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Study highlights urgent need to address impact of extreme weather events on cancer survivorship

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Hurricanes and other extreme weather events pose immediate threats to life and property and have long-lasting impacts on health outcomes, particularly for cancer survivors.

In a mini-review published today in Cancer Epidemiology, Biomarkers & Prevention, Moffitt Cancer Center researchers shed light on the significant gaps in understanding and addressing the effects of hurricanes and on biological, psychosocial and clinical outcomes among .

Researchers provide a comprehensive overview of the current state of the literature, highlighting key findings from past extreme weather events such as hurricanes Ian, Maria, Sandy, and Katrina. These events have exposed the vulnerabilities of cancer survivors, leading to disruptions in , exacerbation of psychosocial distress, and disparities in . It also revealed the need for better tools and systematic approaches to study these impacts.

Currently, there is no standardized way to collect information from patients in the immediate aftermath of an extreme weather event. Instead, the information comes from retrospective self-report surveys.

Lisa Gudenkauf, Ph.D., M.P.H., lead author of the mini-review and research scientist in the Department of Health Outcomes and Behavior at Moffitt, emphasized the urgent need for further research and interventions in this critical area.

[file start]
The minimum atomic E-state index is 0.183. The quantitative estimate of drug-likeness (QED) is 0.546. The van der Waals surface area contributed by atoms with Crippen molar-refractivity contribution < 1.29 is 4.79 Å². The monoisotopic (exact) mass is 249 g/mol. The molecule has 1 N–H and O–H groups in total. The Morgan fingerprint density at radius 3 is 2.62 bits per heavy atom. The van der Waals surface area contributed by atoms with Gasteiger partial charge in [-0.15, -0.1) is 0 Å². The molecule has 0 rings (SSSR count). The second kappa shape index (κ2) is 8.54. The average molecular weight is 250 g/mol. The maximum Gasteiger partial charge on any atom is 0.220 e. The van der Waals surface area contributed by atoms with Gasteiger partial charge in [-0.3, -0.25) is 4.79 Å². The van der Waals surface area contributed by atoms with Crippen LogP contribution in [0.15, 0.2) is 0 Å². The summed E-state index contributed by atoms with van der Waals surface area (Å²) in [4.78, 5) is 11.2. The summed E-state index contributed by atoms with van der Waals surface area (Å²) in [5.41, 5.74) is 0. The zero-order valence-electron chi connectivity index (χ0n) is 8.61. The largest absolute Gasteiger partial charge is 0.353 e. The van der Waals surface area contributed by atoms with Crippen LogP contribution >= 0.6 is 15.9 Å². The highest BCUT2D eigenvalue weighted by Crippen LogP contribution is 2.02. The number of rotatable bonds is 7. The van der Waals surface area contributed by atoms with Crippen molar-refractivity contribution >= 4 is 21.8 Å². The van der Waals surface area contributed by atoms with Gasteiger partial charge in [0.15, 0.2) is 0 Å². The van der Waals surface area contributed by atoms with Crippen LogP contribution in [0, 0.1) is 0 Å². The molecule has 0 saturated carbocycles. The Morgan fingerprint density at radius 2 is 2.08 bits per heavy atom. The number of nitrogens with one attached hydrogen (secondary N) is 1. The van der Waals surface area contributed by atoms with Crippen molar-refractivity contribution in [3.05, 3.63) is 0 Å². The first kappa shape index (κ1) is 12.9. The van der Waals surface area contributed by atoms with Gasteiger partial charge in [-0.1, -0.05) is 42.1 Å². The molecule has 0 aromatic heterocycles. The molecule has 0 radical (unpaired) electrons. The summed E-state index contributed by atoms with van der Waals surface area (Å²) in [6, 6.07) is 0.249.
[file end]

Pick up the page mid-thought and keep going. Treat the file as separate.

"Cancer survivors face unique challenges during and after extreme weather events, including disruptions in treatment, increased stress levels, and disparities in access to care. It is imperative that we address these challenges to improve the long-term outcomes and quality of life for cancer survivors." Gudenkauf said.

The mini-review also calls for action from health care systems, public health leaders, and to develop comprehensive strategies for mitigating the impact of extreme weather events on cancer survivors. Suggested strategies include implementing interventions to help survivors cope with stress, enhancing health care system preparedness, and addressing social determinants of health that contribute to disparities in outcomes.

"Our goal is to inform future research and policy initiatives that can lead to tangible improvements in the lives of cancer survivors affected by extreme weather events," explained Brian Gonzalez, Ph.D., study author and associate center director of Research Diversity and Workforce Development.

More information: Lisa M. Gudenkauf et al, Inequities in the Impacts of Hurricanes and other Extreme Weather Events for Cancer Survivors, Cancer Epidemiology, Biomarkers & Prevention (2024). DOI: 10.1158/1055-9965.EPI-23-1029

Citation: Study highlights urgent need to address impact of extreme weather events on cancer survivorship (2024, February 22) retrieved 23 April 2024 from
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